Friday, June 22, 2012


Wednesday was the June meeting of my quilt guild.  I just joined this guild in April, so it was only my third meeting.  When I joined, I was definitely apprehensive and second-guessing myself for jumping into a group like this.  Everyone was much older than me and acted like they were already best friends. I was unsure that I would fit in.

I am really glad I took the leap and joined!  Every meeting has been a total blast.  When you walk in there is a sort of "give and grab" table of quilt books and magazines.  I have gotten an awesome book on quilted clocks, one on Mariner's Compass blocks, and a few others from this table.  If you decide you don't want it anymore or you are done with the project in it, you just bring it back for someone else.  There is also a "Treasure Table" every few months where you drop off scraps and can collect scraps from others for a donation of $.50 or around there.

Then they also make these little raffle baskets from donated stuff.  The tickets are incredibly inexpensive and the funds go to the guild. This month I made sure to have cash on hand for this part.  And I won one of the raffle baskets!  Here is what was in it.  It looked very cute all put together, but I was so excited that I took it all out of the basket before I took a snap.
There are two patterns, both "Southwest" themed, a pair of applique scissors, and some coordinating fabrics.  The main fabric has cacti all over it and is about 2 yards!  This was pretty cool to win.

I also decided this meeting to join in on some of the guild sewing opportunities, which is one reason I really wanted to join a guild.

The fabric challenge right now is a panel.  Everyone got a different panel to work with, either Holiday or Kids themed.  Here is the one I got.

Now I can do anything I want with this panel, due in August.  I'm not sure if it's cheating to ask for help online or not.  Probably is, so I'll just tell you what I'm pondering.  One idea I had was to make it into the wallhanging as intended and just embellish the heck out of it.  I could also have fun with FMQ on top of that.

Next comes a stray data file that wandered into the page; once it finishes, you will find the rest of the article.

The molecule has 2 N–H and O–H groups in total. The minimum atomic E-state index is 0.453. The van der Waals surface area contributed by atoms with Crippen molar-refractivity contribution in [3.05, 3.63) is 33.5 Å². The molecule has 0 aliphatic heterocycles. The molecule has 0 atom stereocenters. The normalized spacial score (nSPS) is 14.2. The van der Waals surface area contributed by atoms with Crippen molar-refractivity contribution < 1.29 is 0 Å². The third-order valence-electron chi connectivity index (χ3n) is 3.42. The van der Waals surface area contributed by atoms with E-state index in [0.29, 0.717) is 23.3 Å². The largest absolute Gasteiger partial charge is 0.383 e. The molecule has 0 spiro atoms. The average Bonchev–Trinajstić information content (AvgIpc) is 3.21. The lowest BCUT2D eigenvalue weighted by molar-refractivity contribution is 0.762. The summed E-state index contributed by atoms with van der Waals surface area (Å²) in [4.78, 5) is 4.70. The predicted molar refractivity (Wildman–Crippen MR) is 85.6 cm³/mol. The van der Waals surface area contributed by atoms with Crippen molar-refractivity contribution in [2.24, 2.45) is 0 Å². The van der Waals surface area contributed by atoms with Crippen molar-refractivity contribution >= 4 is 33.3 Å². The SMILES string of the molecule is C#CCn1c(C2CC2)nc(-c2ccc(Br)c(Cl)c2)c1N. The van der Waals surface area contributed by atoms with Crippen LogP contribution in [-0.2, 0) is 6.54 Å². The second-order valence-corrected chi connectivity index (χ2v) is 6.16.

The second idea, that my boyfriend suggested, is to convert it into a holiday apron.  The center panel with the snowman and sheep is the bottom/skirt part, then I could rearrange some of those other elements for the upper front, maybe throw in a pocket.

Both interesting ideas.  I am excited to work on this and also excited to see what everyone else does with their panels!

Okay, on top of all of that, I also decided to jump into the charity bee this month.  Each moth they pick a different sort of challenge theme for a charity quilt that you make.  This month was wholecloth, which I thought would be an awesome opportunity to practice FMQ.  They provided the top, batting, and backing, all I have to do is quilt it!

Here is the wholecloth quilt top.  Whoa!  So much potential.  It's also HUGE, there's no real scale in this pic.  There will probably be a lot of tracing going on, but still a lot of fun potential to fill in those spaces.  I am really excited to tackle this, even though it will definitely be a challenge.

Here is the backing that came with it. It doesn't match the front at all. (No, it is not the same shade as the blue/indigo you see above.)  I am debating whether to contact the organizer and ask if I can substitute some other fabric.  I think all of my swirls from tracing the front won't come across well on this back grid.